2. Re-Characterisation of Independent Contractors as Employees
a. Laws and Guiding Principles
Such a re-characterization can only be established by a Court. Re-characterization of the relationship (from self-employed to employee) and the resulting obligation to register with a different tax and social security system, will only be possible in cases where certain factual elements are found to be incompatible with the qualification chosen by parties. Indeed, since 2003, and following several decisions of the Court of Cassation, the judge will have to first determine how the parties have qualified their relationship, so that the will of the parties and the qualification of the contract are the pre-emi-nent criteria, and this qualification can only be re-characterized if there are elements incompatible with the chosen qualification.
b. The Legal Consequences of a Re-Characterisation
Principle - in case of a re-characterization, there are several legal consequences; both for the self-employed person and the other party as regards to tax, social security, and labour relations.
Tax law - the Company (i.e. the employer) could be held liable for not having withheld personal income taxes. Tax increases and fines can be imposed. However, contrary to the social security contributions, the company will not become solely liable for the taxes. If the authorities demand the payment of the taxes from the company, the latter will have recourse against the employee for the amounts paid (provided the employee is still solvent).
The Tax Office could claim such amounts for a period of 3 years (or 5 years in case of fraud) preceding the re-characterization. The amounts due before this date are barred. It must be noted that the Office could claim a tax on secret commissions, equal to 103 % of the amounts that were not mentioned on the fiscal statement – which was naturally not delivered by the employer.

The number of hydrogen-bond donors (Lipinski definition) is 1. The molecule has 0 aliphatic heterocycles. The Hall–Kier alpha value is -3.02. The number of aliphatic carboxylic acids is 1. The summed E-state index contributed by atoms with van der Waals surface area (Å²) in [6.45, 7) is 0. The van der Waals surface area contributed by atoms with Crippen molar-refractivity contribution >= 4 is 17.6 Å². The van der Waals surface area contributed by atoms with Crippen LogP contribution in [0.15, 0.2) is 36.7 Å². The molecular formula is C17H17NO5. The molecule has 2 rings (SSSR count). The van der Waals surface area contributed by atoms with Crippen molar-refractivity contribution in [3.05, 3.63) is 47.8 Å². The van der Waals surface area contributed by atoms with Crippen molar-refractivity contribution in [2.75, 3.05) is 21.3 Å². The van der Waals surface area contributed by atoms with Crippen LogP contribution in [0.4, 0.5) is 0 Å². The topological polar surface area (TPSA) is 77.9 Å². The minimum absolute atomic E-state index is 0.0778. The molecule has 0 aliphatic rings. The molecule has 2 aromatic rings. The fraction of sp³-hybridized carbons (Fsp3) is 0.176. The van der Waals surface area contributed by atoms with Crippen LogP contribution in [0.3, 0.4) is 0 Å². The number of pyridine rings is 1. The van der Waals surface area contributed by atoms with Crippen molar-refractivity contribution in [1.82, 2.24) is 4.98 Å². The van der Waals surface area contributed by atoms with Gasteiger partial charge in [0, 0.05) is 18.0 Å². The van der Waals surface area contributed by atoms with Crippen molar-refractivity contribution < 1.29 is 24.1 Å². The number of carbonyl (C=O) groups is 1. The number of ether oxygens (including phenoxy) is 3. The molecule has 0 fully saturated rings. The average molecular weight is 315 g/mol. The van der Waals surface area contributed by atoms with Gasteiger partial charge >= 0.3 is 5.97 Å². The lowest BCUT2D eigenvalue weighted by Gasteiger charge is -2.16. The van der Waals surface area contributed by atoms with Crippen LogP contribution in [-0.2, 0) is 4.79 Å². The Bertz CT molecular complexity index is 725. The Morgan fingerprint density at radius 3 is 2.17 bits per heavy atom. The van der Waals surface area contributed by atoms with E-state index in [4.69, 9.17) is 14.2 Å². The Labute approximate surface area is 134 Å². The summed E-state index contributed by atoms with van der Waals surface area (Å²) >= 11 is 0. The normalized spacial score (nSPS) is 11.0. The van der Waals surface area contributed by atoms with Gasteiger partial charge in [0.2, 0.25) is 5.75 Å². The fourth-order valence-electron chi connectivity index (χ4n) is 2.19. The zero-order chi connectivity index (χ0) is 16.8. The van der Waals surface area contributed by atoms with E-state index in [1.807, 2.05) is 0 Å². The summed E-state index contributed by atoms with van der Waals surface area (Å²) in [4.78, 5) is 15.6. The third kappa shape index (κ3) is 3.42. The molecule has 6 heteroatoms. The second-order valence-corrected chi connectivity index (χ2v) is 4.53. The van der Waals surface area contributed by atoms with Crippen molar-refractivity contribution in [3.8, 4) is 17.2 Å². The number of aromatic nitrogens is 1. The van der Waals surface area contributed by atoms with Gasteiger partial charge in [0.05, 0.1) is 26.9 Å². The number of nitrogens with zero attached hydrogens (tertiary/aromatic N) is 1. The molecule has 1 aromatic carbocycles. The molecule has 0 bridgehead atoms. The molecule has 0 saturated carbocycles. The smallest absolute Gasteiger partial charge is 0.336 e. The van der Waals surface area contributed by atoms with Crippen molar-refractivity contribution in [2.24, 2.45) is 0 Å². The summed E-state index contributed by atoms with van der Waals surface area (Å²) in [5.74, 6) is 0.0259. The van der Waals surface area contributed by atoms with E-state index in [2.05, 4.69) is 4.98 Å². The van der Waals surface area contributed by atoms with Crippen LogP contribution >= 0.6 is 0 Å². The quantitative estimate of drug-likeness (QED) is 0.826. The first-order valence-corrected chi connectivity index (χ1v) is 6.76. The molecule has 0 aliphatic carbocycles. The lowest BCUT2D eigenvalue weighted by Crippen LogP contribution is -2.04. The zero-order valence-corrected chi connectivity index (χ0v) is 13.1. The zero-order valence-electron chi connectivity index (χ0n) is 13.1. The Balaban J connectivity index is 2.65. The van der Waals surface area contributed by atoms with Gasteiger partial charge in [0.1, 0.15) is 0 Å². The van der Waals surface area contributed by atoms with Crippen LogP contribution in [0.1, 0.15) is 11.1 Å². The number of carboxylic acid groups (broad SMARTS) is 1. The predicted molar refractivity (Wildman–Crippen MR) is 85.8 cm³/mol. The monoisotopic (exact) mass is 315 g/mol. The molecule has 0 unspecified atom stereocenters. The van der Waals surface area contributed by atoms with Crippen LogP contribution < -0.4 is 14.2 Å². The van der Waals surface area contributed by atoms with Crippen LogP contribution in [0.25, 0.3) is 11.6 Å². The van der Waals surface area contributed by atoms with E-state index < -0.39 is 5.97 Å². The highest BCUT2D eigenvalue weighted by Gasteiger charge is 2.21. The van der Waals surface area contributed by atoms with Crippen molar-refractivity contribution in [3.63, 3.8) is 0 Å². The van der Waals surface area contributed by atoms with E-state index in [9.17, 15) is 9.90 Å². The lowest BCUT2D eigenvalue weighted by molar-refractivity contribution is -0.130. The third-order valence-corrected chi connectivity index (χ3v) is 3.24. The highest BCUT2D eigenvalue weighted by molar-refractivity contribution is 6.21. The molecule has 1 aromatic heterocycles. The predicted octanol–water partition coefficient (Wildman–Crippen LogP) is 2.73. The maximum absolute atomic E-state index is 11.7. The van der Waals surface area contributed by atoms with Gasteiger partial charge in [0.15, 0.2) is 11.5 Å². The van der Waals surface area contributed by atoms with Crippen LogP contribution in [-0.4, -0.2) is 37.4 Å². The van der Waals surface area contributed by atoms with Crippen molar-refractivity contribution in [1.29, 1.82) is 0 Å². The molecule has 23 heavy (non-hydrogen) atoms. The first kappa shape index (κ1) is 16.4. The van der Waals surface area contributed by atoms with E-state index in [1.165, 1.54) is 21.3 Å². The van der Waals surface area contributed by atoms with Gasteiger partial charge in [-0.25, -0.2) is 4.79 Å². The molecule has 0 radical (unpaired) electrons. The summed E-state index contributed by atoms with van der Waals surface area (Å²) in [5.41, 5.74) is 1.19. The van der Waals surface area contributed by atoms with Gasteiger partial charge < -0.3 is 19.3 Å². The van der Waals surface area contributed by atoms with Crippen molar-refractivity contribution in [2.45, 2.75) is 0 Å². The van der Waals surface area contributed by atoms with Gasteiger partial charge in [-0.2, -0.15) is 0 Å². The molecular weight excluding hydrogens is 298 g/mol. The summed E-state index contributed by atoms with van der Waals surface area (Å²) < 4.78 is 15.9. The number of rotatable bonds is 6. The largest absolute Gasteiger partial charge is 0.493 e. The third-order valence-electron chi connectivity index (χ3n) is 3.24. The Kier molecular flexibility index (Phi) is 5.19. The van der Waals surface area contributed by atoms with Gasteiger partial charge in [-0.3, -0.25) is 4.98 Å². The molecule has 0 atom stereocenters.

Social security – Basic approach – the corresponding social security scheme will be applied, taking into account the applicable prescription period. This means that, as a rule:
- the Company could be held fully liable for the entire amount of social security contributions that should have been paid, i.e. 13,07 % employee contributions and approximately 35 % employer contributions of the fees paid, to be increased with interest (7%), penalties and an increase of 10 %. There is no possibility of recovering the amounts so paid from the employee concerned (any contractual stipulation to the contrary would be null and void).
- moreover, criminal sanctions (fines) could also be imposed for not declaring the employment to the National Office for Social Security (NOSS).
- The NOSS could claim such amounts for a period of 3 years (or 7 years in case of fraud).
- Social security – Derogations – however, since January 1st 2013, the re-characterization has fewer consequences for the employer in the field of social security and this in two cases:
- when the employee voluntarily registers with the NOSS (in a specific notice);
- when the parties obtained a social ruling from the Administrative Commission on Employment Relations (see “t” below).
In these two cases (only), some reductions are possible with regard to the claimed amounts, the regularization in time and the calculation basis. Criminal sanctions are also excluded.
Labour law – the whole relationship will be qualified as an employment contract from the beginning. As a consequence, the worker will have the right to claim arrears of certain benefits, such as holiday pay, end of year premium, salary increases provided by law, salary for overtime work, etc. The worker could also claim a legal severance indemnity in case of termination.
c. Judicial Remedies Available to Persons Seeking ‘Employee’ Status
Most of the time, it is when the independent relationship comes to an end and the individual concerned starts legal proceedings, that a Labour Court will examine the qualification given by the parties to the contract as well as the concrete terms of the relationship. When there are sufficient elements that are not compatible with the chosen qualification of the contract, it will be re-characterized as an employment contract and the individual concerned will be granted several amounts specific to the execution and the termination of the employment contract (e.g. arrears of salary, termination indemnities).
d. Legal or Administrative Penalties or Damages for the Employers in the Event of Re-Characterisation
In addition to the tax, social security and labour law consequences as described above, the employer is, in case of re-characterization, exposed to financial sanctions provided by the Criminal Social Code, for example, due to the lack of:
- declaration to the National Office for Social Security;
- payroll documents;
- work accident insurance;
- work Rules;
- holiday pay.